Gesture and Principle in Urban Tectonics - An Educational Case Study

Marie Frier Hvejsel, Lea Holst Laursen, Poul Henning Kirkegaard

Abstract


Grasping the spatial relation between urban design and architecture is a recurring challenge in the education of urban designers and architects alike. In the hectic and economically challenged context of construction practice the built environment suffers increasingly from a split between the two disciplines, leaving us with disconnected volumes and surfaces rather than inviting spaces that address the human scale.

In its capacity as a spatial theory of construction the notion of tectonics holds a potential to bridge the two disciplines. This paper explores that potential through a re-reading of the tectonic theories of Eduard F. Sekler. Given Seklers background in the emergence of urban design as an architectural discipline at Harvard in the 1950s and 60s this re-reading enables a critical linking of architecture and urban design, volume and surface, by means of the human scale. This re-reading has led to the development of an analysis and design method that we apply in our urban design program at Aalborg University. Part of this program is the Urban Tectonics workshop, which links the analysis and envisioning of spatial gestures with the analysis and creation of construction principles in the students projects.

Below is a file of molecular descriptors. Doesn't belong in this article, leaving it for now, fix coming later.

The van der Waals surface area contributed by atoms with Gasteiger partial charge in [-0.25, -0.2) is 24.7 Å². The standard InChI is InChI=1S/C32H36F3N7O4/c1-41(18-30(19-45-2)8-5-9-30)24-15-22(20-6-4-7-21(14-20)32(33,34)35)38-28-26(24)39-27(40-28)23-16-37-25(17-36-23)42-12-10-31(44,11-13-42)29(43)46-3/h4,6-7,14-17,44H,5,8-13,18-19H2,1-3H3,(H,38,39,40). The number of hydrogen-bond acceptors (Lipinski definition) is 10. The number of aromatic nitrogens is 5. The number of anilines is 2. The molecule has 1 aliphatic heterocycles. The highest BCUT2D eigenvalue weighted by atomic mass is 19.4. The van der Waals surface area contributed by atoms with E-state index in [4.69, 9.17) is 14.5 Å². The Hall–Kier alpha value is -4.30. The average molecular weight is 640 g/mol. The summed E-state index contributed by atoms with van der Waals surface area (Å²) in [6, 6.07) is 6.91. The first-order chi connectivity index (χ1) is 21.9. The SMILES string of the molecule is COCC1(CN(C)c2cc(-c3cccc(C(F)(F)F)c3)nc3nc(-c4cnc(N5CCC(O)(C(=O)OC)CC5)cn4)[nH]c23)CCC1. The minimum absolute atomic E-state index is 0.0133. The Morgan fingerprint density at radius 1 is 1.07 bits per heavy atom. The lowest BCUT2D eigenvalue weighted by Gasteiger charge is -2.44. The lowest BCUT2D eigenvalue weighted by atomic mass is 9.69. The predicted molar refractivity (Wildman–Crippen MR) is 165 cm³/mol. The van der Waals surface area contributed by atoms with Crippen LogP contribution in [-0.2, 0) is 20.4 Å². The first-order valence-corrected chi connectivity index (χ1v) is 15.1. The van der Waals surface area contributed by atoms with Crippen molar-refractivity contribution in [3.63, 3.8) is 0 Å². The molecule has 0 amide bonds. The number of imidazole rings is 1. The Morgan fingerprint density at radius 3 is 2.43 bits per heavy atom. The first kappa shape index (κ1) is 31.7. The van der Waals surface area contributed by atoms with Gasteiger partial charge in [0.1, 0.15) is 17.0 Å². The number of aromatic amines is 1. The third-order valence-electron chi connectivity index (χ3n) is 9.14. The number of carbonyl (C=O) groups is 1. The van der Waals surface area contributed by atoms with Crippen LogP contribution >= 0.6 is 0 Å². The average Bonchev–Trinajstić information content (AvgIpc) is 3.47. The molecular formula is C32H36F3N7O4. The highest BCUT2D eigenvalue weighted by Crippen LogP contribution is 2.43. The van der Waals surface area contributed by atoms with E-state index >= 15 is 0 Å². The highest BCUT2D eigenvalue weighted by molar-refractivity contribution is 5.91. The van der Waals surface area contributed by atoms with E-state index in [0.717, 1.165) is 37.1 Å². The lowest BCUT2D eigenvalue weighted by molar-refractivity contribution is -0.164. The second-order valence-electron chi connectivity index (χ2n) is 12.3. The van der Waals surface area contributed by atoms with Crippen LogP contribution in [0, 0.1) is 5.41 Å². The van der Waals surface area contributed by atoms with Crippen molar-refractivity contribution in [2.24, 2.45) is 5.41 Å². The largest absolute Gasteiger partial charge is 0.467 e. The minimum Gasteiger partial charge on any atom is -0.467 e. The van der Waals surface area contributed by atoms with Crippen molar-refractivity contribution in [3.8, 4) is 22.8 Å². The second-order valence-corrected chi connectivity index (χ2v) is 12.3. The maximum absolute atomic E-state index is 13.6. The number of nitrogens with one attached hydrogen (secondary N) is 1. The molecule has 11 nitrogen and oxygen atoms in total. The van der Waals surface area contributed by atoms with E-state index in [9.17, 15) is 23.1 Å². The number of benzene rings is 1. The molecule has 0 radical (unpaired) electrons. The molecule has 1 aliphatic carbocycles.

Using this workshop as a case study the paper explores the potential of applying tectonic theory as an educational method of grasping the spatial relation between urban design and architecture in urban design education. The paper concludes that the workshop has awakened the students eyes to the spatial and structural relations between building interior and urban space. Moreover, it has strengthened the students critical approach to their future professional practice.

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